Friday, April 29, 2011
On the phone with John Linnell of They Might Be Giants
John Flansburgh (above left) and John Linnell formed They Might Be Giants in 1982. In the next few years, they became regulars in the East Village performance art scene, playing steady shows at the likes of the Pyramid and 8BC.
In the next 29 year years, they: started a popular Dial-A-Song service via ads in the Village Voice; created these energetic videos that somehow got into heavy rotation on MTV when the network played videos; released a handful of critically acclaimed records such as 1990’s "Flood" and 2001's "Mink Car"; and created several records for kids that earned them two Grammys.
Meanwhile! They Might Be Giants have a new album titled “Join Us” coming out in July. This week, four tracks were released on iTunes, including the record's first single — the suitably catchy "Can't Keep Johnny Down." (You can download it for free via Stereogum, I think.)
The band will be embarking on a 50-city, six-country tour a little later this year, which includes a free show at the Williamsburg Waterfront on July 29.
Last week, I talked with John Linnell (the fellow on the right). I asked him some obligatory music dork questions... as well as about his memories of playing in the East Village.
So what is your state of mind when you set out to write and record a new album? Do you feel as if you need to make the next "Flood" each time out?
We try not to compare each project with the last one. It's very tempting to have to say either something in contrast to — or in competition with — whatever we just did. We want to approach everything fresh as much as possible. Anyway, we have such crappy memories. So in some ways, it's possible to pretend that we're just starting out for the first time.
Does the process still seem fresh to you?
We're trying to avoid something that we've written in the past. You don't want to repeat yourself. It would be disingenuous to say that we don't think about that. Luckily for us, we do feel like we are capable of coming up wih fresh ideas all the time. And I do think we're getting better in certain ways at saying something.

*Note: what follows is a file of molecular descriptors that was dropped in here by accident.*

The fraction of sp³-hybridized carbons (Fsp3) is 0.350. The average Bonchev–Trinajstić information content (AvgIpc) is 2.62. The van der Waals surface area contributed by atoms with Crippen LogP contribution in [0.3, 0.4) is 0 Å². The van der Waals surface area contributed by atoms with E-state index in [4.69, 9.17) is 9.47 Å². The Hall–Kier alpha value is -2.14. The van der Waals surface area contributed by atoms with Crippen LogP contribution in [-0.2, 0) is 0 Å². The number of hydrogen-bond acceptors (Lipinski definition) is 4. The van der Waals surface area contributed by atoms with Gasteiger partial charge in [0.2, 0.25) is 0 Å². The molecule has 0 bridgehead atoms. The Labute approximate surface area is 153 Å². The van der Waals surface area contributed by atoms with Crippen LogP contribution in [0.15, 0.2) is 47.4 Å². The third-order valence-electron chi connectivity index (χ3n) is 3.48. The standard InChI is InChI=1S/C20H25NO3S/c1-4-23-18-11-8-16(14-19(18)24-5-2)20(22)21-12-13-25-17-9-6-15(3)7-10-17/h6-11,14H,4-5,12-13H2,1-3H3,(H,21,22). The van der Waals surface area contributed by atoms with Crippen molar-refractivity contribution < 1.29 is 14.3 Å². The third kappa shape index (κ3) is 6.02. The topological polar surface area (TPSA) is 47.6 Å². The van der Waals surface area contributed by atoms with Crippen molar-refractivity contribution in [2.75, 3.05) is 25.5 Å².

Your last few records were for kids. How does that impact your mindset when recording another, uh, adult album?
What's always surprising is how similar the two audiences are in certain ways. We feel like we have a spirit that we take to what we do. It's a particular spirtit. We don't tone it down to make music for kids. We want to keep the same full-bloodied spirit in what we're doing for kids. The basis of the success of the first kids' record was that we felt like we could be as psychedelic and as intense doing the kids music as we had been for adults. That turned out to be right. It seemed as if kids responded to the directness and the playfullness.
Did you foresee this being a cottage industry?
Not at all. We did not take it seriously. We didn't think it would be the next wing of our career. We actually thought this was pure fun and the pressure was off. We knew that whoever listened to it wasn't going to think of it in comparison to, say, the entire history of rock music. The little rock critic that is on inside our own head was actually not bothering us because we were doing something that seemed so inconsequential. As a result, it was a liberating way to work.
Given your successful body of work, do you feel more or less pressure when it comes time to release a new record?
It makes us feel more pressure. We have to ignore that "problem" that we've done so much stuff now. It happens to everyone. You look at other artists and think, "Oh they're just rehasing or they just don't have the youthful energy that they had." Maybe it's not for us to say whether we're over the hill or not. We're still very enthusiastic about what we're doing.
Well, you still look pretty good.